When I lived in Japan, I would get e-mails from people from time to time saying how envious they were that I was living and training in Japan. To be perfectly frank, there was nothing to be envious of. Living and working in Japan, despite your love of budo, can be extremely taxing, frustrating, stressful and at times incomprehensible.
Japan, and by extension Okinawa, is very much a closed and at times paradoxical society. Besides the language, there are extremely rigid norms and customs of behavior that you must learn; yet no one will teach you. Ironically, the longer you stay in Japan and become accustomed to the language and customs, the more you are treated as just another student. Being no longer a ‘guest’ you must work harder than everyone else to be noticed and taught.
Like North America, Europe or Asia, Japan is not exempt from frauds, phonies and incompetent teachers. Going to Japan is no guarantee that you will find a good dojo or teacher. A sports model dominates most karate-do in Japan and few of the public schools teach the older ways. Instruction in the older ways usually requires some form of introduction and a bit of luck.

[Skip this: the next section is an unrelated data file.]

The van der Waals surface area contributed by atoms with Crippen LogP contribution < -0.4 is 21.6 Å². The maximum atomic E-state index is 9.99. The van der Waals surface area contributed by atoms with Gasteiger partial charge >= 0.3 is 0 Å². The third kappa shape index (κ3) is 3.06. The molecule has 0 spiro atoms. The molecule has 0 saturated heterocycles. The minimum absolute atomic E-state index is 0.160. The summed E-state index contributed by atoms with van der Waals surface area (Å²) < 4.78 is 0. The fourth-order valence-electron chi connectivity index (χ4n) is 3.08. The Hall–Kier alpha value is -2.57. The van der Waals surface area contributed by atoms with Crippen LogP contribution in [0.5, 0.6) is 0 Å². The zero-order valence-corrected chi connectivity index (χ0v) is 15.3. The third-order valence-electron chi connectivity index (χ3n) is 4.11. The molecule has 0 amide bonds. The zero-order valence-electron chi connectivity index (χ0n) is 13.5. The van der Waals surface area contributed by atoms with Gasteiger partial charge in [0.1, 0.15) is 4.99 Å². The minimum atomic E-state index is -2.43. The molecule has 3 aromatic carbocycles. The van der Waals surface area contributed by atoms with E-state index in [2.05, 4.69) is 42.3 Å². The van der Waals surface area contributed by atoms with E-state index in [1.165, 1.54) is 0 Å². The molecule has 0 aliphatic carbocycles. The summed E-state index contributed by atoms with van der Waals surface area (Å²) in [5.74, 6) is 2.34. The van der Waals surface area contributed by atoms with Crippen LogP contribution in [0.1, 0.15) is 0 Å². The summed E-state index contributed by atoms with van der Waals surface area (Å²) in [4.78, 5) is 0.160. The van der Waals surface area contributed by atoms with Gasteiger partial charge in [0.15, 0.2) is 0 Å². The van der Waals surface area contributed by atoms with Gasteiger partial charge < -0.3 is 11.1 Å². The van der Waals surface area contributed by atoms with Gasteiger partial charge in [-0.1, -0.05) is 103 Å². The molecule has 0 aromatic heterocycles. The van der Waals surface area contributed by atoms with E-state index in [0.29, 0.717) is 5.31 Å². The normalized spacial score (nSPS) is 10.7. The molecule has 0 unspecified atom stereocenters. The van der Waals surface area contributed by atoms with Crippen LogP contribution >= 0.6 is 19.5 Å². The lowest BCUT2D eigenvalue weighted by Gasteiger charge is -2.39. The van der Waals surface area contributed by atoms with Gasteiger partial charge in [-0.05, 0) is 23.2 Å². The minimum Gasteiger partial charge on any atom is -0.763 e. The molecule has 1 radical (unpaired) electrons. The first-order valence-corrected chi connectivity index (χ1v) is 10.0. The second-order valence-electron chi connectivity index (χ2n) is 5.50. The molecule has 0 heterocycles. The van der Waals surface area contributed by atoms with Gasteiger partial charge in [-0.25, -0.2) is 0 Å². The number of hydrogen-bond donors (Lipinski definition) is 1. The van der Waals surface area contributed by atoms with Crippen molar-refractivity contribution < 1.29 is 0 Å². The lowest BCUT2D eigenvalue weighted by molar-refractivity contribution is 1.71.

I point this out, not to deter people, but to dispel some commonly held notions that going to Japan will answer all your questions and give you all the training you need in karate-do. This is simply not true any more. There are many qualified, competent, and caring teachers who reside outside of Japan. It would be far better to seek one of them out in your home country than to disrupt your whole life and move across the ocean.
All in all, what karate-do comes down to is the relationship between the student and the teacher. This is the foundation of all budo and if this is not sound, then no information can be imparted no matter how motivated the student is. In the current trend of emphasizing technique and proficiency, these values seem to have been laid to the wayside. This is something which saddens me deeply. I suppose in that sense, Japan does have something to offer.